carsten at uniqsys.com
Wed Mar 21 02:17:40 CET 2007
On Tue, 2007-03-20 at 20:26 -0400, jim-on-linux wrote:
> I have been getting the same thing using SQLite3
> when extracting data fron an SQLite3 database.
Many APIs that exchange data choose to exchange text in Unicode because
that eliminates encoding uncertainty. Whether an API uses Unicode would
probably be noted somewhere in its documentation.
> I take the database info which is in a list and do
> name = str.record
You probably mean str(record) .
> rather than
> name = record
> So far, I havn't had any problems.
> For some reason the unicode u is removed.
> I havn't wanted to spend the time to figure out
As a software engineer, I'd get worried if I didn't know why the code I
wrote works. Maybe that's just me.
Unicode is not rocket science. I suggest you read
http://www.amk.ca/python/howto/unicode to demystify what Unicode objects
are and do.
With str(), you're asking the Unicode object for its byte string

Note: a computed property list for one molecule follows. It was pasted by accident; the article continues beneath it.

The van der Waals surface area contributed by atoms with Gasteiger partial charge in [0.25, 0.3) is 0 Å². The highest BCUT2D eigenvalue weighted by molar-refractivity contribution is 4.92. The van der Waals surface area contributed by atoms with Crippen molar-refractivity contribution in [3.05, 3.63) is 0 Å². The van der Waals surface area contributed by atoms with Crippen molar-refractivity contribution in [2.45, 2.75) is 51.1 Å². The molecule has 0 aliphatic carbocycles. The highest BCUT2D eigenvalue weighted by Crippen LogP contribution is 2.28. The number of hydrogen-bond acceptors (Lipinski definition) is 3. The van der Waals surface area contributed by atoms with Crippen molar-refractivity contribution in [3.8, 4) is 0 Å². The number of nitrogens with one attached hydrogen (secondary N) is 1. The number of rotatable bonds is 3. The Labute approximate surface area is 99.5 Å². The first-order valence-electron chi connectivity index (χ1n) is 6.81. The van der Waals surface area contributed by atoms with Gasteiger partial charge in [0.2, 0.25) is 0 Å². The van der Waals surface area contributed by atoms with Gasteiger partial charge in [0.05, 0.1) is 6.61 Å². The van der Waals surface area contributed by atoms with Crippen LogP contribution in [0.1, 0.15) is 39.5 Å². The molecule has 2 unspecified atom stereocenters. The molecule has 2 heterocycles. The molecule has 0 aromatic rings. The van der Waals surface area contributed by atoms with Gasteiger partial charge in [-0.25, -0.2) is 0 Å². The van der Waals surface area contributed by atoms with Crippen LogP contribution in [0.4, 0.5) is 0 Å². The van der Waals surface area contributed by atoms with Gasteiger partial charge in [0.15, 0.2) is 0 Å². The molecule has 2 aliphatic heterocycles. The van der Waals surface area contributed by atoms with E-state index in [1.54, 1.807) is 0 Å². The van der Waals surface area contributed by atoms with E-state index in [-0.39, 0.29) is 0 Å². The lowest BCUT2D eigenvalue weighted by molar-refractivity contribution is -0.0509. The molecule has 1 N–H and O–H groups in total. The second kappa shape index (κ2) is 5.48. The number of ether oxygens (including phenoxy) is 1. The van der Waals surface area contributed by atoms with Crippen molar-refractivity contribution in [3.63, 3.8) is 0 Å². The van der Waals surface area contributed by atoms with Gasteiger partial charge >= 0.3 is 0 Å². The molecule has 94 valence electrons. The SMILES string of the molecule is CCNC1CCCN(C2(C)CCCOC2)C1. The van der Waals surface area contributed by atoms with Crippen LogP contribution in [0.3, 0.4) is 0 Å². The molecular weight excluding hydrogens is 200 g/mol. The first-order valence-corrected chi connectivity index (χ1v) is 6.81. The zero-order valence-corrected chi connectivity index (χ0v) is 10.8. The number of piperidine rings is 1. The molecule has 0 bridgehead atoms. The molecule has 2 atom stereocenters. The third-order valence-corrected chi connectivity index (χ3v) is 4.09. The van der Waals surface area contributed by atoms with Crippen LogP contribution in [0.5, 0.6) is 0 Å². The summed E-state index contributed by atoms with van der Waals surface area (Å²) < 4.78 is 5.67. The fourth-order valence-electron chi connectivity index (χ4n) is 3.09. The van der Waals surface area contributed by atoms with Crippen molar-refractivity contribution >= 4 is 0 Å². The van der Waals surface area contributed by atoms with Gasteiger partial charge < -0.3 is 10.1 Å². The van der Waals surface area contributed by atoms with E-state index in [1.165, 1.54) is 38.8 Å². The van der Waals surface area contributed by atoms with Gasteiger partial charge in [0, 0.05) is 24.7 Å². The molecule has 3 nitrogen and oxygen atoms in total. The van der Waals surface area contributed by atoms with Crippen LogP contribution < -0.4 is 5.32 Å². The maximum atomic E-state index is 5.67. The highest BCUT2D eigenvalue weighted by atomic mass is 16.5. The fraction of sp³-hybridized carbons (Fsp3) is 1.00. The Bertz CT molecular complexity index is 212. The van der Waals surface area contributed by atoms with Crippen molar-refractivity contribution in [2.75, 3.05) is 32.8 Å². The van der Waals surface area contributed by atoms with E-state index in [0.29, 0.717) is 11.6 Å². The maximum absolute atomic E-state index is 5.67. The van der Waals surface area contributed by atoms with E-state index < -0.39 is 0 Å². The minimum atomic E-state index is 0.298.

interpretation, which causes the Unicode object to give you its encoding
in the system default encoding. The default encoding is normally ascii.
That can be tweaked for your particular Python installation, but if you
need an encoding other than ascii it's recommended that you explicitly
encode and decode from and to Unicode, lest you risk writing
Using str() coercion of Unicode objects will work well enough until you
run into a string that contains characters that can't be represented in
the default encoding. Once that happens, you're better off explicitly
encoding the Unicode object into a well-defined encoding on input, or,
even better, just work with Unicode objects internally and only encode
to byte strings when absolutely necessary, such as when outputting to a
file or to the console.
Hope this helps,
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